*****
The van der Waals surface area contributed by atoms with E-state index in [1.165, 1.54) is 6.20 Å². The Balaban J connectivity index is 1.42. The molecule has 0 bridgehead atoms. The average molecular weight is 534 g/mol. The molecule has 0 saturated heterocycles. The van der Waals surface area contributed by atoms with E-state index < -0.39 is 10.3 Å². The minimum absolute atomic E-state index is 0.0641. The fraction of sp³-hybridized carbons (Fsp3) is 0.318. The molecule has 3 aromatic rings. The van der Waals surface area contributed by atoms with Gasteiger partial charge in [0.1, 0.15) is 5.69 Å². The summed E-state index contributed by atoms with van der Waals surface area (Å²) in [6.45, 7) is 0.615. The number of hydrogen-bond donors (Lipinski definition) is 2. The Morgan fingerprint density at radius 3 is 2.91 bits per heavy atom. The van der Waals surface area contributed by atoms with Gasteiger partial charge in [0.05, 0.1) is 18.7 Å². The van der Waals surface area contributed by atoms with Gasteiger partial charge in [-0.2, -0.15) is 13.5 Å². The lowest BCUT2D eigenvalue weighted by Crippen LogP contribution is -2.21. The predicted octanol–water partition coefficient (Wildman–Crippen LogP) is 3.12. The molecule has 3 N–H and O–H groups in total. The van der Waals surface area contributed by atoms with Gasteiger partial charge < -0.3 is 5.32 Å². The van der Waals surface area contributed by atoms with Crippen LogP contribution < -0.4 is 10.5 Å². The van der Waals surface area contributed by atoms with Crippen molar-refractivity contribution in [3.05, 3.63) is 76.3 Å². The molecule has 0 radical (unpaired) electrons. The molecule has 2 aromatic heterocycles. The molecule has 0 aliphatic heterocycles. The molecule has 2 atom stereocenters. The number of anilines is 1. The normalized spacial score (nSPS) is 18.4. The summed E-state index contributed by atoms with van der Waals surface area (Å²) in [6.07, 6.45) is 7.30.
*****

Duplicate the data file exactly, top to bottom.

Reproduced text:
The van der Waals surface area contributed by atoms with E-state index in [1.165, 1.54) is 6.20 Å². The Balaban J connectivity index is 1.42. The molecule has 0 bridgehead atoms. The average molecular weight is 534 g/mol. The molecule has 0 saturated heterocycles. The van der Waals surface area contributed by atoms with E-state index < -0.39 is 10.3 Å². The minimum absolute atomic E-state index is 0.0641. The fraction of sp³-hybridized carbons (Fsp3) is 0.318. The molecule has 3 aromatic rings. The van der Waals surface area contributed by atoms with Gasteiger partial charge in [0.1, 0.15) is 5.69 Å². The summed E-state index contributed by atoms with van der Waals surface area (Å²) in [6.45, 7) is 0.615. The number of hydrogen-bond donors (Lipinski definition) is 2. The Morgan fingerprint density at radius 3 is 2.91 bits per heavy atom. The van der Waals surface area contributed by atoms with Gasteiger partial charge in [0.05, 0.1) is 18.7 Å². The van der Waals surface area contributed by atoms with Gasteiger partial charge in [-0.2, -0.15) is 13.5 Å². The lowest BCUT2D eigenvalue weighted by Crippen LogP contribution is -2.21. The predicted octanol–water partition coefficient (Wildman–Crippen LogP) is 3.12. The molecule has 3 N–H and O–H groups in total. The van der Waals surface area contributed by atoms with Gasteiger partial charge < -0.3 is 5.32 Å². The van der Waals surface area contributed by atoms with Crippen LogP contribution < -0.4 is 10.5 Å². The van der Waals surface area contributed by atoms with Crippen molar-refractivity contribution in [3.05, 3.63) is 76.3 Å². The molecule has 0 radical (unpaired) electrons. The molecule has 2 aromatic heterocycles. The molecule has 0 aliphatic heterocycles. The molecule has 2 atom stereocenters. The number of anilines is 1. The normalized spacial score (nSPS) is 18.4. The summed E-state index contributed by atoms with van der Waals surface area (Å²) in [6.07, 6.45) is 7.30.